Human behavior and organizational culture – there are some solutions on the market that can even help with the human behavior and culture aspect of predictability. Software that leverages predictability indices can help organizations measure, track, and benchmark based on predictability. Shining a spotlight on predictability allows management to reward it, thus helping drive out “optimism bias.”

A digital transformation of your enterprise provides a great opportunity to increase the productivity of your organization. And since predictability is such a critical part of project and organizational success, it is very important to consider predictability as part of your digital transformation strategy.

For more information about how to deliver highly predictable projects as part of your digital transformation strategy, contact us.


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10 Reasons Why Your Projects Aren’t Improving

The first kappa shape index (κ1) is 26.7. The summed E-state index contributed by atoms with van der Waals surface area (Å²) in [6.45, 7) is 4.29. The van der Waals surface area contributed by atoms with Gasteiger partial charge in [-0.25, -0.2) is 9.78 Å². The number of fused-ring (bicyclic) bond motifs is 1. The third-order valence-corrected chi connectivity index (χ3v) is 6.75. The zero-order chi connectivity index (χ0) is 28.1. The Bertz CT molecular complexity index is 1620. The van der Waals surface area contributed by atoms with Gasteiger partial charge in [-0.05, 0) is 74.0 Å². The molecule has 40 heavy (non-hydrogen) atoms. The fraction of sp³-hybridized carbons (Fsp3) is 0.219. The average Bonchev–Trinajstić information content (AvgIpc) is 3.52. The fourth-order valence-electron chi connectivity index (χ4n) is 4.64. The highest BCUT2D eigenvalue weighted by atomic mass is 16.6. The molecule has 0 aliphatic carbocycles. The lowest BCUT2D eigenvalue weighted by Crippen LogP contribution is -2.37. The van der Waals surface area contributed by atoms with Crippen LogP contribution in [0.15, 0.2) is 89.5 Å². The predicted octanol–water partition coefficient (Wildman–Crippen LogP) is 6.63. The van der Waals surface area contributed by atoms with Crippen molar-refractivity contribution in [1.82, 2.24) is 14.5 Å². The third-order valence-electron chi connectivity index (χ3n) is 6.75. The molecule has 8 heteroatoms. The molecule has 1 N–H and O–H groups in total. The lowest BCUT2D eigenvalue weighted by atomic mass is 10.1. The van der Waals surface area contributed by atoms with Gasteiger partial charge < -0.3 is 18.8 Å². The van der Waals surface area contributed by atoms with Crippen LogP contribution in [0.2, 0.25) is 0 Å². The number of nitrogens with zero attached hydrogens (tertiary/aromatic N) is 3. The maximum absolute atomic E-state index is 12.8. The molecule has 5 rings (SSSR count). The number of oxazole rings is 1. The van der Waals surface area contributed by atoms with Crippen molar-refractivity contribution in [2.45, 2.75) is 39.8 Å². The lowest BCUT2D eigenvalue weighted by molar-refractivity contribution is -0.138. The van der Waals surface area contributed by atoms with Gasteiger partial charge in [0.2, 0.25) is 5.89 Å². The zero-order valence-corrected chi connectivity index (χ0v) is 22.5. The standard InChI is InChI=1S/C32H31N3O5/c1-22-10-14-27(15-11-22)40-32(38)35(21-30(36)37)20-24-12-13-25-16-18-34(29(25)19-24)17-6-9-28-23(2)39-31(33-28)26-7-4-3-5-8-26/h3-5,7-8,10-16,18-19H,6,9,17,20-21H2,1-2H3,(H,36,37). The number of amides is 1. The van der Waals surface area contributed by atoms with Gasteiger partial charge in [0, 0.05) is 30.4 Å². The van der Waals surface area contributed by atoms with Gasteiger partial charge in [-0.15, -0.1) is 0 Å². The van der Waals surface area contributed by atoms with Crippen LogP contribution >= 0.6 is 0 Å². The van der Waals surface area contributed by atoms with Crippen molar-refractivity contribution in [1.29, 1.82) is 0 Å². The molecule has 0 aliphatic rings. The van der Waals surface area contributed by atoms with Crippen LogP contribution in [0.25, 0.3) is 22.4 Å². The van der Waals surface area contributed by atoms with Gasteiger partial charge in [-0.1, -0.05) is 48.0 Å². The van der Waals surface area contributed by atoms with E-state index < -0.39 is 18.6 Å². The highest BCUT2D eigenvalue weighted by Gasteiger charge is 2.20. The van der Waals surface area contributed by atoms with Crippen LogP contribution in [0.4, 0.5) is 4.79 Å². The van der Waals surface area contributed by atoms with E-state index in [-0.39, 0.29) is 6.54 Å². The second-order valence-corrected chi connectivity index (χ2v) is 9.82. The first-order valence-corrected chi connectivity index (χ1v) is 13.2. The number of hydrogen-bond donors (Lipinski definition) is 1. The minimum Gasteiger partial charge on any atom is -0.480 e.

With today’s increasingly tight budgets, organizations need greater visibility into project and program performance in order to ensure that funds are being well spent. As a result, Project Controllers need to deliver timely and accurate information to pro-actively shape business decisions.

EcoSys regularly meets with project controls professionals across a variety of industries and the cost controls challenges that we discuss are common and pervasive. These challenges emerge from various sources ranging from organizational readiness to the design of processes and systems. Let’s take a look at our view of the top 10:

Number 10: Cost accounting, not cost analysis

A growing frustration among project controls professionals stems from being perceived as cost “accountants”, finding that a great deal of their job consists of reconciling and ensuring that recorded data is accurate. Project controls should about be creating scenarios, planning and analyzing the data of a project, not counting costs. In essence, looking forward; not looking back.